My LS4 is running an auto only calibration with a 224/232 camshaft and a 6 speed and don't have any off throttle stalling issues... its all in having the right values in the tune. Larger camshafts need more airflow at idle.

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Report this Post02-02-2014 04:36 PM Click Here to See the Profile for IXSLR8Click Here to Email IXSLR8Send a Private Message to IXSLR8Edit/Delete MessageReply w/QuoteDirect Link to This Post

Sounds like I'm going to have to learn how to tune...or find a person of excellence here in Portland.

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Report this Post02-03-2014 08:01 AM Click Here to See the Profile for WillClick Here to Email WillSend a Private Message to WillEdit/Delete MessageReply w/QuoteDirect Link to This Post

 
quote
Originally posted by IXSLR8:

Yes, I believe I do.

The fiero clutch switch was backwards if I remember right. I had to wire it the way the Shelby liked it.

I do have the mild 272 cams...the Shelby program netted nothing over stock STS cams by my local performance tuner. I'm thinking about reverting back to stock cams to see if that makes any difference with stalling.

Who did your base tune?



Sinister set it up to run with the Northstar, but didn't have access to the right MAF tables. I had a local tuner dial it in.

The beauty of the Shelby computer is that ANY tuning shop (or you if you throw down for HP Tuners) can make changes.

I don't know why you'd have problems and I wouldn't, though. I guess your cams vs. the idle settings might be causing your stalling issue. That should be straightforward to tune out as any tuning shop has seen dozens of cammed LS1's. I told the shop I went to that it would be like tuning a full-bolt-on LS1 that still had the factory tune and he did fine. You did tell him yours is cammed, right?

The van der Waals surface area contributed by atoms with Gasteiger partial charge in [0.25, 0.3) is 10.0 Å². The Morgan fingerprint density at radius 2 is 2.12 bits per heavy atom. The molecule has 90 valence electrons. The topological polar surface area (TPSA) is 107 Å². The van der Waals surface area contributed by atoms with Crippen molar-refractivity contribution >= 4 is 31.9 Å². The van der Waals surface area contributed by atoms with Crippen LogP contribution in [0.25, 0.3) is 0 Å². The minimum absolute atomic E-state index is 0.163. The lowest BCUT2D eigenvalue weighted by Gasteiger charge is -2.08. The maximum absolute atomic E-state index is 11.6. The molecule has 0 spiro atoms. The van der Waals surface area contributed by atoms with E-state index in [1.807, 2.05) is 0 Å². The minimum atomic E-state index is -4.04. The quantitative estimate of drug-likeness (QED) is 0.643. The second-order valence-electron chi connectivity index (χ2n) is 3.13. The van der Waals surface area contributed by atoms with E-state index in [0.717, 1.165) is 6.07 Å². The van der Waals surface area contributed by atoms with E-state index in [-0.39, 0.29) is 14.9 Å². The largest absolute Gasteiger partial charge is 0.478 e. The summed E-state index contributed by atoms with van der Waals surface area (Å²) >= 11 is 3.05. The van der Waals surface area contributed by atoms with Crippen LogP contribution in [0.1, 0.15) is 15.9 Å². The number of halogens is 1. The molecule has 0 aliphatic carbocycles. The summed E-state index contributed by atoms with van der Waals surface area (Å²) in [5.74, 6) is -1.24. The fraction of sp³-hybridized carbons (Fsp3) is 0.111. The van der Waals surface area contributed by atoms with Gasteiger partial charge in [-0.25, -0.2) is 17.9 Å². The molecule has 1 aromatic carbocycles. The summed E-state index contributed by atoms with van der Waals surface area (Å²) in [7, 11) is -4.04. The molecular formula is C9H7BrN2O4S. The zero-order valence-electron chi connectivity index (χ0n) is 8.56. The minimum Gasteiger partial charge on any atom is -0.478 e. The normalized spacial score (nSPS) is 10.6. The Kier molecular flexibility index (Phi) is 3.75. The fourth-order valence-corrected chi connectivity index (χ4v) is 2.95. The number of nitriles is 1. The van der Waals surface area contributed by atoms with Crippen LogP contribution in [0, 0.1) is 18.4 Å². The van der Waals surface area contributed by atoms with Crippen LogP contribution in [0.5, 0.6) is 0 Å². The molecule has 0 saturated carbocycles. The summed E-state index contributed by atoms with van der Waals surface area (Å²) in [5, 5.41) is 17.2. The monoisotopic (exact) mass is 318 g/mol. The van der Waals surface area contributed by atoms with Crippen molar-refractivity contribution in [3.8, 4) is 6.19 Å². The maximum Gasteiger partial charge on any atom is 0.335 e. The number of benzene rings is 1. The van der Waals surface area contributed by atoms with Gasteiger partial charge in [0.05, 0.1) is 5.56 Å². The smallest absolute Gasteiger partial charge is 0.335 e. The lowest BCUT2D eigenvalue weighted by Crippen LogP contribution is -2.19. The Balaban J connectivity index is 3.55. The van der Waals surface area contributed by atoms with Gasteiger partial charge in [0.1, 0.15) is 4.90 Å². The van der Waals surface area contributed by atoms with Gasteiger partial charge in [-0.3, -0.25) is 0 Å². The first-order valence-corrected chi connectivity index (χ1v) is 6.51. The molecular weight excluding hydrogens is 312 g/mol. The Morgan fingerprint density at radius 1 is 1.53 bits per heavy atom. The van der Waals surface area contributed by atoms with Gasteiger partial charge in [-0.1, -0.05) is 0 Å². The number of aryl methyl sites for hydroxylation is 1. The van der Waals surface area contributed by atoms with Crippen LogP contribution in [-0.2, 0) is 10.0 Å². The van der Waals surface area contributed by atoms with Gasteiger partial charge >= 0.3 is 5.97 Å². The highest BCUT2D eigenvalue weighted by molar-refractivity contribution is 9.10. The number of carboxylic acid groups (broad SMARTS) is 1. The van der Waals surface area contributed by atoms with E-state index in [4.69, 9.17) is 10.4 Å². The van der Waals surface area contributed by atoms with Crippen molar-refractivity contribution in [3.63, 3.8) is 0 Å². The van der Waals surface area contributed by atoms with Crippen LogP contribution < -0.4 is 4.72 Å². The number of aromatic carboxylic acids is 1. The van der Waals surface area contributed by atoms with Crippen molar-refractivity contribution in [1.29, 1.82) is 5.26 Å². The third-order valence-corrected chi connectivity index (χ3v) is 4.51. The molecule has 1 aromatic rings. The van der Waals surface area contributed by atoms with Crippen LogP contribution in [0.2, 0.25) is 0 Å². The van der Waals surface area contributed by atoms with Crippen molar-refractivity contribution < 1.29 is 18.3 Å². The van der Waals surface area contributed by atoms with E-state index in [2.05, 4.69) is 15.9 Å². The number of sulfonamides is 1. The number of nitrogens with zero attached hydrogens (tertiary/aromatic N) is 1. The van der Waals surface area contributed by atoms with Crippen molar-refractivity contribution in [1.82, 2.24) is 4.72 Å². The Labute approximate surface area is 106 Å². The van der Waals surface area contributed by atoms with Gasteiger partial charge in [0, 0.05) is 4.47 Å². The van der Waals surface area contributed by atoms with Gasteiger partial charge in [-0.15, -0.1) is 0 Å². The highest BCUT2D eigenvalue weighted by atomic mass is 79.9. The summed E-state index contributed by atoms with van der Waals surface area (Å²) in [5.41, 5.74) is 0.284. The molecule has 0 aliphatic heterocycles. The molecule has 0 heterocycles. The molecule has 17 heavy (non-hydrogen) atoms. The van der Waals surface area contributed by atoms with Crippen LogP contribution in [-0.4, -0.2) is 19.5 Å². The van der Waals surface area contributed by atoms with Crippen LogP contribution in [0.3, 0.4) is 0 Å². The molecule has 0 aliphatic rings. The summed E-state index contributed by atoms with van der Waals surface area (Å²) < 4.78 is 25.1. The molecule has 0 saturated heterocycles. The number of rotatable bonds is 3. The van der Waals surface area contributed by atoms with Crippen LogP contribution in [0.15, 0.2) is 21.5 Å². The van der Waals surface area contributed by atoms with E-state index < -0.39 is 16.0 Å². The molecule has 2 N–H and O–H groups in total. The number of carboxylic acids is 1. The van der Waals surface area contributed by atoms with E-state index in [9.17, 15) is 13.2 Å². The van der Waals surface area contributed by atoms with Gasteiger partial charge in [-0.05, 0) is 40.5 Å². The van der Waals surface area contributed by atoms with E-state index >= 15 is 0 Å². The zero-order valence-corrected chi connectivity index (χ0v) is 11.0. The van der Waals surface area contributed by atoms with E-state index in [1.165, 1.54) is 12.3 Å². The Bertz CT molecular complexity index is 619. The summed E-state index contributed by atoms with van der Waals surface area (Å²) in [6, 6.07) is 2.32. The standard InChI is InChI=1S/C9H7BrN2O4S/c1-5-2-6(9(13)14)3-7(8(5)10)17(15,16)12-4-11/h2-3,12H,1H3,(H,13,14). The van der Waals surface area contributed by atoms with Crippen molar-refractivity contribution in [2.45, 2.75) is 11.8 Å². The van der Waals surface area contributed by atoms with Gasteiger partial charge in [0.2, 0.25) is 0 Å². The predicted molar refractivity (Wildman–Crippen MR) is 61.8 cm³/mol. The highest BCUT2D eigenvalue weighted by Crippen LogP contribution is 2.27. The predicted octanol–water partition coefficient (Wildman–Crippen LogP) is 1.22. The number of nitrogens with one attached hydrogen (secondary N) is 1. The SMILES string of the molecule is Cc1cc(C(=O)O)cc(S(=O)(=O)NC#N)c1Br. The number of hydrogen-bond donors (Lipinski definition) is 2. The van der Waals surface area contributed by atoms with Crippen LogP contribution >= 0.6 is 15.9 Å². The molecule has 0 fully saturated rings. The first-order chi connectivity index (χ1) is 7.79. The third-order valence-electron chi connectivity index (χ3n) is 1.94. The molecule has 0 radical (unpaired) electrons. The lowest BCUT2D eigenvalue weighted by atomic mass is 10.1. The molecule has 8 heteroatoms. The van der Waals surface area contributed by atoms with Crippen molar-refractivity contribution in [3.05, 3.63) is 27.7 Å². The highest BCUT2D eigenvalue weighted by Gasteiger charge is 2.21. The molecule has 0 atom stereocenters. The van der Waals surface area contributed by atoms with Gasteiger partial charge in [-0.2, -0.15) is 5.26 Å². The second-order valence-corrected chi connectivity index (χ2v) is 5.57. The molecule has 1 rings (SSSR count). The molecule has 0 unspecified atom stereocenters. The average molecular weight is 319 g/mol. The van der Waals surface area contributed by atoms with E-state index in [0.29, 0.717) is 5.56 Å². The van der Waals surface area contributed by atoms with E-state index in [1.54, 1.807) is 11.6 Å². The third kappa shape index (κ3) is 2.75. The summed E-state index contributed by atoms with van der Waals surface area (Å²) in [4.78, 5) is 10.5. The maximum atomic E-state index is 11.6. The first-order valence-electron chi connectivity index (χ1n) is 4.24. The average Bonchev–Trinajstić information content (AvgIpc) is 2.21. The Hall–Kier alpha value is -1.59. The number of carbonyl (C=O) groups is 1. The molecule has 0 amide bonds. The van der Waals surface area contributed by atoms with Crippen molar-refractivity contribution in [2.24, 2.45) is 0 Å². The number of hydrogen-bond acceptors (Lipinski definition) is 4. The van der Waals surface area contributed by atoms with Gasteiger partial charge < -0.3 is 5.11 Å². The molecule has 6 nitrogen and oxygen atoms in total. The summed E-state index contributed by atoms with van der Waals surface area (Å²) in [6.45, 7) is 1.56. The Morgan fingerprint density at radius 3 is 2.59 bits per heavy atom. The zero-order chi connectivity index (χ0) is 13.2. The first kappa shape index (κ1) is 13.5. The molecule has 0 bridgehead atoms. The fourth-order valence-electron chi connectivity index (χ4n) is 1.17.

I have 288's on the shelf, so I'm probably going to go through some of the same problems when I upgrade.

[This message has been edited by Will (edited 02-03-2014).]

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Report this Post02-03-2014 07:52 PM Click Here to See the Profile for fieroguruSend a Private Message to fieroguruEdit/Delete MessageReply w/QuoteDirect Link to This Post

Here is a good thread on idle tuning the Gen 3 engines with larger camshafts using HP Tuners:
http://www.hptuners.com/for...real%20time%20tuning

If you are going to spend the $$$ on an engine swap, go ahead and buy a tuning package and learn to tune it yourself. It will save you a lot of headaches and likely more $$$ in the long run.

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Report this Post02-07-2014 10:00 PM Click Here to See the Profile for WillClick Here to Email WillSend a Private Message to WillEdit/Delete MessageReply w/QuoteDirect Link to This Post

 
quote
Originally posted by IXSLR8:

Yes, I believe I do.

The fiero clutch switch was backwards if I remember right. I had to wire it the way the Shelby liked it.



It is wired backwards from the Fiero switch. However, I was rather pleased that I was able to find a switch combo that worked.

http://www.fiero.nl/forum/F.../000121-19.html#p739

http://www.fiero.nl/forum/Forum2/HTML/126747.html

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Diamond Dave